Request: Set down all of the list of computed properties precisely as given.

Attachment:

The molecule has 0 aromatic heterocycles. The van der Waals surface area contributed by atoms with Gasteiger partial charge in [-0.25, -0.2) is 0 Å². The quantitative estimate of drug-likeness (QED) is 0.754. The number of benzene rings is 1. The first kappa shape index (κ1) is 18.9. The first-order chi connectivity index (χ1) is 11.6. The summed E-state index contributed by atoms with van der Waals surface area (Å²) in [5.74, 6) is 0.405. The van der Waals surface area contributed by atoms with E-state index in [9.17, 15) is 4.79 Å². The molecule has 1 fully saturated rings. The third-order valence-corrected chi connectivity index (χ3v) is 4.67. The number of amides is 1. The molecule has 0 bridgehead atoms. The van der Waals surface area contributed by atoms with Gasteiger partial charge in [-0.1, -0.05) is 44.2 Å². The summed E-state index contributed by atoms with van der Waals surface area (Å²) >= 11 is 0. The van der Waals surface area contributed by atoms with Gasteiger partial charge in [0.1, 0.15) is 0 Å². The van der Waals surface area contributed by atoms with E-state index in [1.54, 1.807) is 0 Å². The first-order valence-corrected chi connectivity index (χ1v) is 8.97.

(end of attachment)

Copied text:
The molecule has 0 aromatic heterocycles. The van der Waals surface area contributed by atoms with Gasteiger partial charge in [-0.25, -0.2) is 0 Å². The quantitative estimate of drug-likeness (QED) is 0.754. The number of benzene rings is 1. The first kappa shape index (κ1) is 18.9. The first-order chi connectivity index (χ1) is 11.6. The summed E-state index contributed by atoms with van der Waals surface area (Å²) in [5.74, 6) is 0.405. The van der Waals surface area contributed by atoms with E-state index in [9.17, 15) is 4.79 Å². The molecule has 1 fully saturated rings. The third-order valence-corrected chi connectivity index (χ3v) is 4.67. The number of amides is 1. The molecule has 0 bridgehead atoms. The van der Waals surface area contributed by atoms with Gasteiger partial charge in [-0.1, -0.05) is 44.2 Å². The summed E-state index contributed by atoms with van der Waals surface area (Å²) >= 11 is 0. The van der Waals surface area contributed by atoms with Gasteiger partial charge in [0.1, 0.15) is 0 Å². The van der Waals surface area contributed by atoms with E-state index in [1.54, 1.807) is 0 Å². The first-order valence-corrected chi connectivity index (χ1v) is 8.97.